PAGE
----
What I can tell you is that none of the above is true! My child CAN do many things and he has been as healthy as our other children. He has taught my husband and I and our other children the most amazing lessons that we would not have learnt if we did not have him in our lives.

I Can! is in existence because of this amazing boy! Because of Jamie, I work with the most amazing people and we as a team are able to make an incredible difference in over 600 people with disabilities lives.

People with Down Syndrome CAN work, learn, swim, run, play and most importantly contribute in a meaningful way to society. Don’t let your own preconceived ideas restrict them. Give them a chance and you will be amazed at what you see!

Ali Smeeton
Mom
MD of I Can!

 

Epilepsy

Epilepsy comes from the ancient Greek verb “to seize possess or afflict”. The disorder is typically characterized by epileptic seizures which can vary from almost undetectable spasms to violent shaking and uncontrollable movements. The seizures tend to recur and are more common as people age. About 5-10% of all people will have an unprovoked seizure by the age of 80!

The causes of epilepsy are largely unknown, although the disorder may be a result of a brain injury, stroke, brain tumour or drug and alcohol abuse. Commonly, epileptic seizures are controlled with medication although in some instances dietary changes can be beneficial too.

Seizures:

Seizures can be characterized into different types: convulsive seizures can be either generalized or partial and an example of non-convulsive seizures include absence seizures (which presents as a decreased level of consciousness and only lasts for seconds).

First Aid Management:

1. Always stay with the person until the seizure is over
• Seizures can be unpredictable and it’s hard to tell how long they may last or what will occur during them. Some may start with minor symptoms, but lead to a loss of consciousness or fall. Other seizures may be brief and end in seconds.
• The person having the seizure may injure themselves and may need extra assistance from other people

2. Pay attention to the length of the seizure
• The seizure should NOT last more than 5 minutes
• Note how long it takes the person to recover and return to their usual activity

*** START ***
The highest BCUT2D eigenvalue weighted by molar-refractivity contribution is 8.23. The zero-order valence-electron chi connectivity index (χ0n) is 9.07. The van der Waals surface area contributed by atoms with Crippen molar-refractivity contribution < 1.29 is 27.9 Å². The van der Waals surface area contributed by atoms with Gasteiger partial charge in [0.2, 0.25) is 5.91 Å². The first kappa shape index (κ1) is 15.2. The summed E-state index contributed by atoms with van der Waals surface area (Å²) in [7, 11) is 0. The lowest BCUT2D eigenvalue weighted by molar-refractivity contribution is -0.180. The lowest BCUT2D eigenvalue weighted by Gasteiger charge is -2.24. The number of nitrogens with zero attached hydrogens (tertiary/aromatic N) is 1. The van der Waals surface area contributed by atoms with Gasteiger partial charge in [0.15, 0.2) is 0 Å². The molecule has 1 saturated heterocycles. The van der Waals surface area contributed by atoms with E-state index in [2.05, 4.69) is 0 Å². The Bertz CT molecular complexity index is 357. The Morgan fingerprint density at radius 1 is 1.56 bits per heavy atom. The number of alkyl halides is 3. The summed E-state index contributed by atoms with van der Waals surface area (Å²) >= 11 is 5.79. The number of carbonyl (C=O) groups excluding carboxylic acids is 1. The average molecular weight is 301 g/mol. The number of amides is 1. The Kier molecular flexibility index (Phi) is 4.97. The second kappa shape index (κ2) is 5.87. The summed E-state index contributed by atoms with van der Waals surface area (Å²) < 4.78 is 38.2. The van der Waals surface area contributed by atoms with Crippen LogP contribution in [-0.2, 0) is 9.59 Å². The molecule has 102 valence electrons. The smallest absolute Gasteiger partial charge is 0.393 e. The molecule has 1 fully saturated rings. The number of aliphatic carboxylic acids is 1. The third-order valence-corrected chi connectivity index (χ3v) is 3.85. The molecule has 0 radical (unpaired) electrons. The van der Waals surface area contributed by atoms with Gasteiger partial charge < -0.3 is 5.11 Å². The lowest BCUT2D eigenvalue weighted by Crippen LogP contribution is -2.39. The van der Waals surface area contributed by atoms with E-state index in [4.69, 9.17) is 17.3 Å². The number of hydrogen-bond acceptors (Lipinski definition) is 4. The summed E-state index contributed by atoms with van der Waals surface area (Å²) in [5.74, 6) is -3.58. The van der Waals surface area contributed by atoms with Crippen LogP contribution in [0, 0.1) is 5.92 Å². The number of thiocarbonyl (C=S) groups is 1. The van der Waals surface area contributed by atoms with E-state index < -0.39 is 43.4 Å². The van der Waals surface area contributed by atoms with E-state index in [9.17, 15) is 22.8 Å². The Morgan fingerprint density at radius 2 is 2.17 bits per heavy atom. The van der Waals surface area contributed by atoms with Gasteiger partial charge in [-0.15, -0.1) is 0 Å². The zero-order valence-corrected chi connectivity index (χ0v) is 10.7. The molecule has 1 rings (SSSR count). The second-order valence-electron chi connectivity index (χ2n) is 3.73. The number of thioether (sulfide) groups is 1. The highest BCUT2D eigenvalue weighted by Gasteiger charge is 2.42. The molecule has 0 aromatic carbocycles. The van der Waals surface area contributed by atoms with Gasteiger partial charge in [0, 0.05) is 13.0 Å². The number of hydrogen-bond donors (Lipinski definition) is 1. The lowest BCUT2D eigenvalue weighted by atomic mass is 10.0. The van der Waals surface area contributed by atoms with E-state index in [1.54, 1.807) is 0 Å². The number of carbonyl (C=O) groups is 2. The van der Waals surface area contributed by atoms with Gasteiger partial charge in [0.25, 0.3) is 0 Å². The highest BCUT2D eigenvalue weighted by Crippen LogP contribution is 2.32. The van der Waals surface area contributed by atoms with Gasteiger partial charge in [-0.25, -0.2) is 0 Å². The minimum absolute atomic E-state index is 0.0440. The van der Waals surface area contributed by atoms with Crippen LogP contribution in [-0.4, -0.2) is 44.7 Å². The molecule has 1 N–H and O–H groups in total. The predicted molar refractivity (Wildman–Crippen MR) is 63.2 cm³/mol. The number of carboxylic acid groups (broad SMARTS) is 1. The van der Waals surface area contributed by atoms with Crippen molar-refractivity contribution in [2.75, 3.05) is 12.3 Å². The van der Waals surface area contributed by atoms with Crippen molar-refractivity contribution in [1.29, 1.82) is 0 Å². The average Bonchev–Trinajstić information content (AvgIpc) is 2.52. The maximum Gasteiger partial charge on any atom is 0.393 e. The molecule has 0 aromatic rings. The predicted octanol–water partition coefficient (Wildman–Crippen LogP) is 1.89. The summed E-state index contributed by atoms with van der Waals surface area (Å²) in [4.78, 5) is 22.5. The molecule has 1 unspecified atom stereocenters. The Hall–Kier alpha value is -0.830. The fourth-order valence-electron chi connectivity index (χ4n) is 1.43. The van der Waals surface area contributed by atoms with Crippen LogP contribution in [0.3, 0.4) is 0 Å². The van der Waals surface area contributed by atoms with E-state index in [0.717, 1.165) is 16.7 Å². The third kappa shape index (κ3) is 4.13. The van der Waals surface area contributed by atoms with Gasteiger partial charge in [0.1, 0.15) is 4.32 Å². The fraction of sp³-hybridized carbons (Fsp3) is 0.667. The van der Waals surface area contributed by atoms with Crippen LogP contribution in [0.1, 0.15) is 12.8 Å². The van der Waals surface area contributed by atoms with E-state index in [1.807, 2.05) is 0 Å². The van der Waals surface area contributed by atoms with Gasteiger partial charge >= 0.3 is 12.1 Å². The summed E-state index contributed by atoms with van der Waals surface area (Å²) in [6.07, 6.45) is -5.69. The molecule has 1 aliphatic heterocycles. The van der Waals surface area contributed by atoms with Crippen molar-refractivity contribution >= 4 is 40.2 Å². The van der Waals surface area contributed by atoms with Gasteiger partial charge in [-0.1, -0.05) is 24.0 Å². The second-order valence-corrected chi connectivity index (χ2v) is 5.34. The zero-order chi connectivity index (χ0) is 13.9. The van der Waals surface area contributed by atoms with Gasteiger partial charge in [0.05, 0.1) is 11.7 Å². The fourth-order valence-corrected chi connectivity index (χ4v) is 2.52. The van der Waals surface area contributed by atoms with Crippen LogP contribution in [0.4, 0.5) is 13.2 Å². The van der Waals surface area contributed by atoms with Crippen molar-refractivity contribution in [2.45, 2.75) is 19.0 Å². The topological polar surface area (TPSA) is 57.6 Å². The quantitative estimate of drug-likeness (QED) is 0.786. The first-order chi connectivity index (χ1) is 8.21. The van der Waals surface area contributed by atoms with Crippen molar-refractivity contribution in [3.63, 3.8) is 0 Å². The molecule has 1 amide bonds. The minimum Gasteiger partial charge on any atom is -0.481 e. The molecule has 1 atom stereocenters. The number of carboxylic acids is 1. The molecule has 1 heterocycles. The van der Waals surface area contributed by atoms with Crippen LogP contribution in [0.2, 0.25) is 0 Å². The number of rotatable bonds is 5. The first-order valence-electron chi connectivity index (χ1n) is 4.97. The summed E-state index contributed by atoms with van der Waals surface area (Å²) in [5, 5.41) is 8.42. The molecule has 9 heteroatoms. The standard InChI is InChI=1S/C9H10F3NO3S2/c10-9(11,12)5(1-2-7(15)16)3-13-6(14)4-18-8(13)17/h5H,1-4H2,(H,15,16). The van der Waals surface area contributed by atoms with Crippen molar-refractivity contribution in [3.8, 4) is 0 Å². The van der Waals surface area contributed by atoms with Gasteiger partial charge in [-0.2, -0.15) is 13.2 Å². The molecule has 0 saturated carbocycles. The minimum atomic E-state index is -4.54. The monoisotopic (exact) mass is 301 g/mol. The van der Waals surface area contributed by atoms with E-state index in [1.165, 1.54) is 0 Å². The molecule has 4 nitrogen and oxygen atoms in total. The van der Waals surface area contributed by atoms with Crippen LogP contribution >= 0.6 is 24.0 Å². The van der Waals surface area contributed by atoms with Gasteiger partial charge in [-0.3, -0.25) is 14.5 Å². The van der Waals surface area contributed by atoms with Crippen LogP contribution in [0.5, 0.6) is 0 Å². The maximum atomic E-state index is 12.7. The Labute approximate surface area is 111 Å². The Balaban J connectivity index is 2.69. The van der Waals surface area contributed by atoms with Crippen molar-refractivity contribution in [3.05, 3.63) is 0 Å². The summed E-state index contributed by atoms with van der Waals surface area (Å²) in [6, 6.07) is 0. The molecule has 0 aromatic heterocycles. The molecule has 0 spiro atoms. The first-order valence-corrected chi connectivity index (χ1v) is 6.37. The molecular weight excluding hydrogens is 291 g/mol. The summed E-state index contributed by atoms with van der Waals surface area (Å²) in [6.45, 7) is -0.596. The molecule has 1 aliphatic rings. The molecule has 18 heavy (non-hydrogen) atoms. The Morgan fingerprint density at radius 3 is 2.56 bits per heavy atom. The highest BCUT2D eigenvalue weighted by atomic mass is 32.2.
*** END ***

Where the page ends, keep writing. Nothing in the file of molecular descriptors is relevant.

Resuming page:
• Stay calm! Most seizures only last a few minutes. Do not panic as this may cause others to panic. Reassure the person having the seizure (this also helps to reassure yourself!)

3. Prevent injuries by moving nearby objects out of the way

4. Make the person as comfortable as possible
• Help them to sit down in a safe place
• Try and place them in the recovery position (on their side with the mouth pointing down)
• Support their head to prevent it from hitting the floor
• DO NOT TRY AND HOLD THEM DOWN OR RESTRAIN THEM

5. Do not put anything into the person’s mouth
• It is impossible to swallow your own tongue, even when you are having a seizure
• If you put something into the mouth of the person having the seizure, they will most likely bite it. This could be disastrous if it happens to be your fingers.

6. Make sure that their breathing is okay
• It may look as if their breathing has stopped for awhile and the person may even turn blue. This is because the chest muscles tighten during a specific phase in the seizure. As this part of the seizure ends, the muscles will relax again and breathing will resume although it may be a bit ragged and uneven at first

7. Do not give the person any water, food or pills by mouth until they are fully alert
• The person may swallow incorrectly and choke

8. Be sensitive and supportive and ask others to do the same
• Seizures can be frightening for everybody and also embarrassing for the person experiencing one. Remember this when they wake up.

WHEN TO CALL FOR EMERGENCY MEDICAL HELP

• A seizure lasts 5 minutes or longer.
• One seizure occurs right after another without the person regaining consciousness or coming to between seizures.
• Seizures occur closer together than usual for that person.
• Breathing becomes difficult or the person appears to be choking.
• The seizure occurs in water.
• Injury may have occurred.
• The person asks for medical help.

Authored by: Steven C. Schachter | MD
Reviewed by: Patricia O. Shafer RN MN on 2/2014

Compiled by Rowan Robinson
Manager: Agriculture and Special Project